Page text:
Do you have a tank water heater in place? If so, then its main feature is a storage tank that holds gallons of water that gets heated up by a heat exchanger within the system. It has a component called an anode rod that absorbs rust and corrosion so that the rest of the system does not, and this anode rod must be checked on during each annual maintenance session.
But tank water heaters aren’t the only type of water heater that needs maintenance! Even if you have a tankless system in place, that needs a tune-up too. True, it doesn’t have standing water in it, but it can suffer from some of the same problems that a tank system can–like scaling. Wondering what scaling is? Read on to find out!
How Scaling Happens
You’ve maybe noticed at some point a flaky white, green, or yellow buildup forming around a drain, even if it wasn’t in your own home. This is the result of scaling. Scaling is the mineral deposits that get left behind thanks to hard water–water with a high level of calcium and magnesium, and sometimes iron, too.
These mineral deposits are harmless to you, but can create chaos in your plumbing system.
How Scaling Causes Damage
Scaling negatively impacts your water heater in a number of ways. First off, buildup can develop within the pipes and effectively block water flow from moving through if it develops a thick enough layer of mineral deposits.
What homeowners most commonly notice, however, is the damage that occurs to the tank of the water heater, in the case of a traditional water heater. Minerals build at the bottom of the tank and prevent the water from moving through.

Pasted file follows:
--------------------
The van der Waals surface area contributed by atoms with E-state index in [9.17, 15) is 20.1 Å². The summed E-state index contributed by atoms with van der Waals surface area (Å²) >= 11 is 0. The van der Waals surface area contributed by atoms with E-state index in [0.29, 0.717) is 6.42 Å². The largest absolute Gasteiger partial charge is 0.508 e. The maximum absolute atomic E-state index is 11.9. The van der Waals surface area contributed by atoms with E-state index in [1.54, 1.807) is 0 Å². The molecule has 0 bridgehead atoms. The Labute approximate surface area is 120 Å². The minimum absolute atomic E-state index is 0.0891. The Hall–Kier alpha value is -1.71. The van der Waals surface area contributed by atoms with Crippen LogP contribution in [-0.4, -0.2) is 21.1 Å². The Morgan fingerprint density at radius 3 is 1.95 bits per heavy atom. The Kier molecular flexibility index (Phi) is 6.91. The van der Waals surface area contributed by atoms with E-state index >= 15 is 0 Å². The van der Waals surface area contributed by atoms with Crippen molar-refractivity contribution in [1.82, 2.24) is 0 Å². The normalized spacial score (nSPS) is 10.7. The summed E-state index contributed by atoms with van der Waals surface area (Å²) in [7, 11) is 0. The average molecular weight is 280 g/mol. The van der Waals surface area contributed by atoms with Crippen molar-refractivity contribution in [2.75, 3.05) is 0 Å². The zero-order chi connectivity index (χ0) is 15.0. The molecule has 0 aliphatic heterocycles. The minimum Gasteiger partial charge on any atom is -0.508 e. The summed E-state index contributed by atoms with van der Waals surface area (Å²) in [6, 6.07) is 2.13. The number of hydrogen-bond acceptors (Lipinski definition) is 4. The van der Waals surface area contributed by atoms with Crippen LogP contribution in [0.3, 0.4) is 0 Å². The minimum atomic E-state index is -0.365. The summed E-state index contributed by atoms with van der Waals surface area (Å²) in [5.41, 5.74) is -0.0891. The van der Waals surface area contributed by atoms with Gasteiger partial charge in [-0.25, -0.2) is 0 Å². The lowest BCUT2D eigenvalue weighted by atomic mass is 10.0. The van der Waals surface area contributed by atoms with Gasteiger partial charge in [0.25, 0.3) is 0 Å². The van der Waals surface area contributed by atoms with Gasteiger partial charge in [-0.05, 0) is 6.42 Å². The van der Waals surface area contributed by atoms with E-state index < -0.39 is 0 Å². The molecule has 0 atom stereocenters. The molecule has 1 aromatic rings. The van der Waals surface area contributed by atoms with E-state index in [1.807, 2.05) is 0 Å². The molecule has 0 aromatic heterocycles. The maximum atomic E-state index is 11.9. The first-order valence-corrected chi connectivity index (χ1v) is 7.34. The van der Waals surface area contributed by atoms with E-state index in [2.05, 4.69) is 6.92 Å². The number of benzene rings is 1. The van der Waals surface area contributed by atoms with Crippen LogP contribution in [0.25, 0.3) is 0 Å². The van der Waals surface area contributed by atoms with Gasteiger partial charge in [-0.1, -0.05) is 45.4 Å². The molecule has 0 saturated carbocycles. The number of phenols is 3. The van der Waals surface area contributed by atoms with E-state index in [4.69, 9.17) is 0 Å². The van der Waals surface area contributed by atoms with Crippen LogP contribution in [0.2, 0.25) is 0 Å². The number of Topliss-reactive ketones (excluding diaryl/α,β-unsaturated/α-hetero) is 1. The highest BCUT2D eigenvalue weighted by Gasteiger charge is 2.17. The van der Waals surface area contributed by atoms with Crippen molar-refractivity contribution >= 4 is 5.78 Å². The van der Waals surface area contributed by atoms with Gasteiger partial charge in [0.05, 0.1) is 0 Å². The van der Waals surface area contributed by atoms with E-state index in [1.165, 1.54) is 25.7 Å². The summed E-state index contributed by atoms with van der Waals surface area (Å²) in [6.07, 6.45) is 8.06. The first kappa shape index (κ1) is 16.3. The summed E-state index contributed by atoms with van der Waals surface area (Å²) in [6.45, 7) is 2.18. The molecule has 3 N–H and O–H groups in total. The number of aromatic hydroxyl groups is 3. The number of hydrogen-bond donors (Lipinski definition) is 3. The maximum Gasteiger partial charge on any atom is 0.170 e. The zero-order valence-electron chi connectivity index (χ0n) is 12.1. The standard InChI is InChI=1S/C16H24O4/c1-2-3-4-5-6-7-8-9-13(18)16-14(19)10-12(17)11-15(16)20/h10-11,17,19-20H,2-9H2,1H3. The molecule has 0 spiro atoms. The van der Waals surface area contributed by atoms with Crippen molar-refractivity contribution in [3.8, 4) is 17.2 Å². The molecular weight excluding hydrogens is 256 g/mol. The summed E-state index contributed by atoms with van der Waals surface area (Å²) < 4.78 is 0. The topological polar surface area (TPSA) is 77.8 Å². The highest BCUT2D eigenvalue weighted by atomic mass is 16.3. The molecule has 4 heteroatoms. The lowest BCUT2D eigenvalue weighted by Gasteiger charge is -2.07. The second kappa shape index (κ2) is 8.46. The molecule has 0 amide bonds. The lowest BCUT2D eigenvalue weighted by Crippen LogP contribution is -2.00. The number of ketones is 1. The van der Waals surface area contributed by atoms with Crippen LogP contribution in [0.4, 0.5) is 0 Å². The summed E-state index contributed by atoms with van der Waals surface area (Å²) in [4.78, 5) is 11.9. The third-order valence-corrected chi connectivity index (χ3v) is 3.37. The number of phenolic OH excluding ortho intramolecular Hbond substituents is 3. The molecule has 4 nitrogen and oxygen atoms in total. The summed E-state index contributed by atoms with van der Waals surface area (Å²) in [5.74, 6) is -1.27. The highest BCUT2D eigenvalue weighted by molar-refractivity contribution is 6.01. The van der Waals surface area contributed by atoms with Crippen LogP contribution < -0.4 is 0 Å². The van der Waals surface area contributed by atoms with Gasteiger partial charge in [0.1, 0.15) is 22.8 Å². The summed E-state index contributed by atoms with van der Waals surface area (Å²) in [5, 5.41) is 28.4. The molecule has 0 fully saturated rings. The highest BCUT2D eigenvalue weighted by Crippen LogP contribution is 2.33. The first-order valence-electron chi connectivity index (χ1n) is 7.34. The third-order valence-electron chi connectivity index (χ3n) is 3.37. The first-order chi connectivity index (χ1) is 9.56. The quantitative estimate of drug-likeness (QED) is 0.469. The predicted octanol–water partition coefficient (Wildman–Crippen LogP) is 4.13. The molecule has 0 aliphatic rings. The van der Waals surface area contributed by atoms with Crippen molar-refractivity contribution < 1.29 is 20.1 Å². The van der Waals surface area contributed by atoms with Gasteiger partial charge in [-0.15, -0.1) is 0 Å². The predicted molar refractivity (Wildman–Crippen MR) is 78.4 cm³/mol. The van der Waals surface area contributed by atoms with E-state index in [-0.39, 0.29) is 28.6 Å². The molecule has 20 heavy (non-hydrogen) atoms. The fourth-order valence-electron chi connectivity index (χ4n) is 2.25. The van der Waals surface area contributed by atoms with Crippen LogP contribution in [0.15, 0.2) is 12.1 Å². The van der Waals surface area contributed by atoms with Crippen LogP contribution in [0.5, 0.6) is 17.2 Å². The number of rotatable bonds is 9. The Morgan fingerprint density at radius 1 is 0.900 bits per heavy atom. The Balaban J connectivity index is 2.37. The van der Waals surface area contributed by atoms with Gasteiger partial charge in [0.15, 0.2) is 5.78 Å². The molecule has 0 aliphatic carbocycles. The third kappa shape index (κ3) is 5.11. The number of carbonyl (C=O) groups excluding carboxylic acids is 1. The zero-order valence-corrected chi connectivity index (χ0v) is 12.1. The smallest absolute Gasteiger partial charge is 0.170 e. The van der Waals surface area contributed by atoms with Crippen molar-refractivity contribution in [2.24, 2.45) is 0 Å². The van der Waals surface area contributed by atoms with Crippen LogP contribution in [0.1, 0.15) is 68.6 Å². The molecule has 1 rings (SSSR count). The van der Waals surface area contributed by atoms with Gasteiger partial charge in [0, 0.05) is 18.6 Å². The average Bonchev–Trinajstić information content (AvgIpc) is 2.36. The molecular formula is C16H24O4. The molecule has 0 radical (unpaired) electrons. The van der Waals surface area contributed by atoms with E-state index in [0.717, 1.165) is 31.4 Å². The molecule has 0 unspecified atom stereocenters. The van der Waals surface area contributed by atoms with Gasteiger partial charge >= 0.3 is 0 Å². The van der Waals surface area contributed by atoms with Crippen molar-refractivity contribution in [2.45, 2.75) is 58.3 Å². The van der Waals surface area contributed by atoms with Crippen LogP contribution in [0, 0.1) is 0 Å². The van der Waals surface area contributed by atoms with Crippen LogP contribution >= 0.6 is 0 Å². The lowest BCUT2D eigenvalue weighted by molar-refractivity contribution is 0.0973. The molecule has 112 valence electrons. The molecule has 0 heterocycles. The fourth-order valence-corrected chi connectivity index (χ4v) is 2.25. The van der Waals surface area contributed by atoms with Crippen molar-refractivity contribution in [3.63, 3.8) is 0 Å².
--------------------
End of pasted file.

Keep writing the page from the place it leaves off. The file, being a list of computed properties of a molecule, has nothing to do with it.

The reason we say that homeowners typically notice this is because as scaling settles on the bottom of the tank, it starts to rattle around, and actually can become quite noisy!
The Signs of Scaling
Probably the most apparent sign that scaling is negatively impacting your water heater is, as we mentioned above, the noise it makes when it rattles in the tank. This is often described as a popping or knocking sound. This happens as steam bubbles attempt to escape past the layer of sediment at the bottom of the tank.
Scaling can also negatively impact the temperature of the water, especially in a tankless water heater. Mineral deposits build up and coat the heat exchanger, which makes it more difficult for water to pick up the heat. You may also notice low hot water pressure if scaling starts to clog up the pipes that lead out of your water heater.
What Can Be Done?
Schedule routine water heater maintenance! Whether it’s flushing your tank or cleaning out your tankless system, we’ll take care of the problem during your annual maintenance appointment.
Additionally, you can help prevent the problem of scaling by having a whole-house water softener installed to tackle hard water.